In everything from deciding whether to cut defense spending to making alliances and trade policy, the United States and allies like Canada, will have to guess what China wants to do with its growing power. Can we assume her ambitions are insignificant and, therefore, will challenge us little?
The status of the island of Taiwan provides a pesky litmus test. Those who see China as exceptional suggest that its claim to Taiwan is an internal matter, not a challenge to a more collegial post Cold-War world. Charles Foran put their case forthrightly in an essay entitled “What kind of superpower will China be?”
“But China is an empire without conventional imperial ambitions. Aside from its familiar self-declared historic “possessions” – Tibet, Taiwan, scattered islands along its eastern seaboard – the country shows no appetite for actual expansion. . .
Finally, China will be “benign” as a superpower only from an outsider’s perspective.”
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Mr. Foran is a finalist in the Charles Taylor Prize for literary non-fiction. His writing on China may be non-fiction. However, that doesn’t make it realistic or grounded in fact.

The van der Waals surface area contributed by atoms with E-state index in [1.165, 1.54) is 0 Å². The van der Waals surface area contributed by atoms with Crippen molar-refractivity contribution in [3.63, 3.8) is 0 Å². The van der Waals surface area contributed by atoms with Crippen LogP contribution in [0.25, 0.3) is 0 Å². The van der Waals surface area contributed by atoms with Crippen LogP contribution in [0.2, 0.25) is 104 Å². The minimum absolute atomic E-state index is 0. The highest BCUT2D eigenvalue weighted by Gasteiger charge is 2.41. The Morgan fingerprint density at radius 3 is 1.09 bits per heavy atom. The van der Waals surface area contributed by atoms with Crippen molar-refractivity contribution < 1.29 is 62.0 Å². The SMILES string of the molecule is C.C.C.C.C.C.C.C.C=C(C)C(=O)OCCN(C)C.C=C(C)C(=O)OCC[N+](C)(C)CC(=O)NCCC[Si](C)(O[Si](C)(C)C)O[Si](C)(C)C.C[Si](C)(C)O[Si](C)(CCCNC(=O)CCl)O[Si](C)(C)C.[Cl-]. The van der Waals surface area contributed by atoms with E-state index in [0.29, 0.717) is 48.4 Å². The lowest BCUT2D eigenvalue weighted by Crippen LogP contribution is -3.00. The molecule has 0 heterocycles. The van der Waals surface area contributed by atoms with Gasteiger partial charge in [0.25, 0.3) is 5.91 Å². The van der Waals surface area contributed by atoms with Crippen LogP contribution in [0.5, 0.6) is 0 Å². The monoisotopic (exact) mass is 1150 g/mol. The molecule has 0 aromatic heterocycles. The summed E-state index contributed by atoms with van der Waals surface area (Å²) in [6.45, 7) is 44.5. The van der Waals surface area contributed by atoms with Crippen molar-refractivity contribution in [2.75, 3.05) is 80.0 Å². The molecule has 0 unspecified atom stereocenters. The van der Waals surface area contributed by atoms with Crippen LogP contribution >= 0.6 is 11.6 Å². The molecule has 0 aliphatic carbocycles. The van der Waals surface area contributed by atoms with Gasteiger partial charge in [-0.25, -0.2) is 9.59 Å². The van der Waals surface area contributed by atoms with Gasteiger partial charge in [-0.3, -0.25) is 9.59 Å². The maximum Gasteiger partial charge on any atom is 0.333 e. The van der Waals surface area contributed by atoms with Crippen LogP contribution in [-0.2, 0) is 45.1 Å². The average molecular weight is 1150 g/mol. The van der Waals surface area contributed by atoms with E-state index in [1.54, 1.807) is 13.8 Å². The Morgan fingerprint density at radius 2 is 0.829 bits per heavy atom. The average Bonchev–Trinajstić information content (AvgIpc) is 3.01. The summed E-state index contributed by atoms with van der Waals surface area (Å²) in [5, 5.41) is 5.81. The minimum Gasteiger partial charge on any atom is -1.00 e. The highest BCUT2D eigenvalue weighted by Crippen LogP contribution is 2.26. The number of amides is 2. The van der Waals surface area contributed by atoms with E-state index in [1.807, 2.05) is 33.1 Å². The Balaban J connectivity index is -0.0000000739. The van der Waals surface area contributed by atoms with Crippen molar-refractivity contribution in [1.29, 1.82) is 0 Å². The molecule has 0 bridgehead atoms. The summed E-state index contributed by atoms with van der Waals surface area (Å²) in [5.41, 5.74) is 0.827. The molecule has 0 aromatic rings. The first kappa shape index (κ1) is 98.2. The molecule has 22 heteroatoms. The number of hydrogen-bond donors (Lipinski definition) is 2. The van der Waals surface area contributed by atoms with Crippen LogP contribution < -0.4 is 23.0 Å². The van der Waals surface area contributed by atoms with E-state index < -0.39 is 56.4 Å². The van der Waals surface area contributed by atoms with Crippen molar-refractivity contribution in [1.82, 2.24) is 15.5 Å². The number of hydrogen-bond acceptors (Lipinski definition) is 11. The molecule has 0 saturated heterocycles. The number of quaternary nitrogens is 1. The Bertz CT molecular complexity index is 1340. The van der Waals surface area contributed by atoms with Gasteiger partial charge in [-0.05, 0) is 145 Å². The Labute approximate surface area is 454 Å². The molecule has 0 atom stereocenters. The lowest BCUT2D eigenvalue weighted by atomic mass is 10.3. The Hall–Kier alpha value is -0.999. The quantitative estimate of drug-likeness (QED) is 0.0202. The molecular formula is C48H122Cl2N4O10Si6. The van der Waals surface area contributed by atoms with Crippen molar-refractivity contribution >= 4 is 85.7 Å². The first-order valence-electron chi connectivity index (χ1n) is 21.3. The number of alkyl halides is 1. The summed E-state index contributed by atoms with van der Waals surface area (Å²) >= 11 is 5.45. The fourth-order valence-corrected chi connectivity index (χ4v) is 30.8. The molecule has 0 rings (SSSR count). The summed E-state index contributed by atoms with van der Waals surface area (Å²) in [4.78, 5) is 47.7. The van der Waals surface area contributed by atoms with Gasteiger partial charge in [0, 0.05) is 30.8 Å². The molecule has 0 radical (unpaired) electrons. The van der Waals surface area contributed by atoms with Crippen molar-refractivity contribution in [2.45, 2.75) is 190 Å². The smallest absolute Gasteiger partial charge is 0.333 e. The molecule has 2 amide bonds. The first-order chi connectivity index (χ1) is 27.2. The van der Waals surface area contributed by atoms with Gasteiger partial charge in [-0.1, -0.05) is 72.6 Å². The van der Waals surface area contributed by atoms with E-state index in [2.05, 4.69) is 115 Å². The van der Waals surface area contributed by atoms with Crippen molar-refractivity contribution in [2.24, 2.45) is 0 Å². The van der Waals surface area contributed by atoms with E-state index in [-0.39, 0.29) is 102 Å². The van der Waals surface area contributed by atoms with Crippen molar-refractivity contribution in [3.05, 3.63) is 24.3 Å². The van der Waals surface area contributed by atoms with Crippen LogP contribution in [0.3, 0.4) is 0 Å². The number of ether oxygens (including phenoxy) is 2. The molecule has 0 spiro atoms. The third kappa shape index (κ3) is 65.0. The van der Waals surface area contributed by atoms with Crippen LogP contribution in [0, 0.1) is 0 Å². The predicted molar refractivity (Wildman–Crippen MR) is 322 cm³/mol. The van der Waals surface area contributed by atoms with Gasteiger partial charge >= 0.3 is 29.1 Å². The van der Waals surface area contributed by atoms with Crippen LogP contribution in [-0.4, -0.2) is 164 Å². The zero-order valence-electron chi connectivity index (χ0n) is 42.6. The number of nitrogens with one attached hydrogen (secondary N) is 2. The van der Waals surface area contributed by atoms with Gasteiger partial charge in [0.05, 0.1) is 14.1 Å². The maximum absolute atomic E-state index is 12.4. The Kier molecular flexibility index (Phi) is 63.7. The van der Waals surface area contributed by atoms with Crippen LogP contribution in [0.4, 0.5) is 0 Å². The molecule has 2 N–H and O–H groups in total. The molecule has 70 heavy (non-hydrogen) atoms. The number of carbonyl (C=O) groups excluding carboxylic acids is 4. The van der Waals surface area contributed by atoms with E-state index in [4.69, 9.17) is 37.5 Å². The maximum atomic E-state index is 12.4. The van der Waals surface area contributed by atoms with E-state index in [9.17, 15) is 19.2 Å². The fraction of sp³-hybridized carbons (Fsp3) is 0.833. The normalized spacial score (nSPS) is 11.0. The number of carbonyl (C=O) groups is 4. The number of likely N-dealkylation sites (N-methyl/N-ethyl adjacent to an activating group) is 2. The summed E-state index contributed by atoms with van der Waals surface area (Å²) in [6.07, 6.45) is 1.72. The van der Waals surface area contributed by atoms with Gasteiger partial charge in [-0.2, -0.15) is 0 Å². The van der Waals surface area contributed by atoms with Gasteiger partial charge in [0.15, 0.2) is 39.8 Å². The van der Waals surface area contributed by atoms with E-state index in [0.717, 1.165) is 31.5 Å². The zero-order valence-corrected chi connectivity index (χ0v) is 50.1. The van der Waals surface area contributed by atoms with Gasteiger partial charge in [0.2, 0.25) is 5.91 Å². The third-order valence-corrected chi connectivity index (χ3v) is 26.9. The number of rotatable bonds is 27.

The assertion that China’s ambitions are merely historic and, consequently, needn’t be addressed by conventional balance of power arrangements is unconvincing. Invariably, emergent superpowers merely wish to reclaim what was once theirs. Ask the Poles, the Czechs, the Austrians, the Ethiopians, the Tibetans and farmers on the Falkland Islands.
Surely, China would not be acting as a “benign” superpower from an outsider’s perspective, if it seriously challenges the independence of Taiwan. It is one thing for the West to not publicly reject Beijing’s “one China” policy and to continue to deny Taiwan international recognition in order to maintain sound relations with mainland China. However, in practical and moral terms, China’s conduct toward Taiwan must be treated as a matter of foreign, not domestic policy.
Taiwan is hardly an insolent fragment of China or merely a right-wing haven for aging anti-communist Cold warriors. Its 23 million people have been living democratically for a generation and it has been independent of mainland China for over 100 years. Taiwan is now one of the world’s significant market economies. According to the Economist’s 2011 Pocket World in Figures, its economy ranks 19th in purchasing power terms—half the size of Canada, but larger than the Netherlands, Poland, Argentina, South Africa and Sweden and twice the size of Israel.
The Taiwanese would rather prosper than risk war with China in order to win legal recognition as a nation-state. However, in truth, China’s claim to Taiwan is imperial by any known definition of the term. Taiwan has earned its independence. And neither internationalists, the UN or literary non-fiction writers should be free to look away if, one day, its independence is threatened.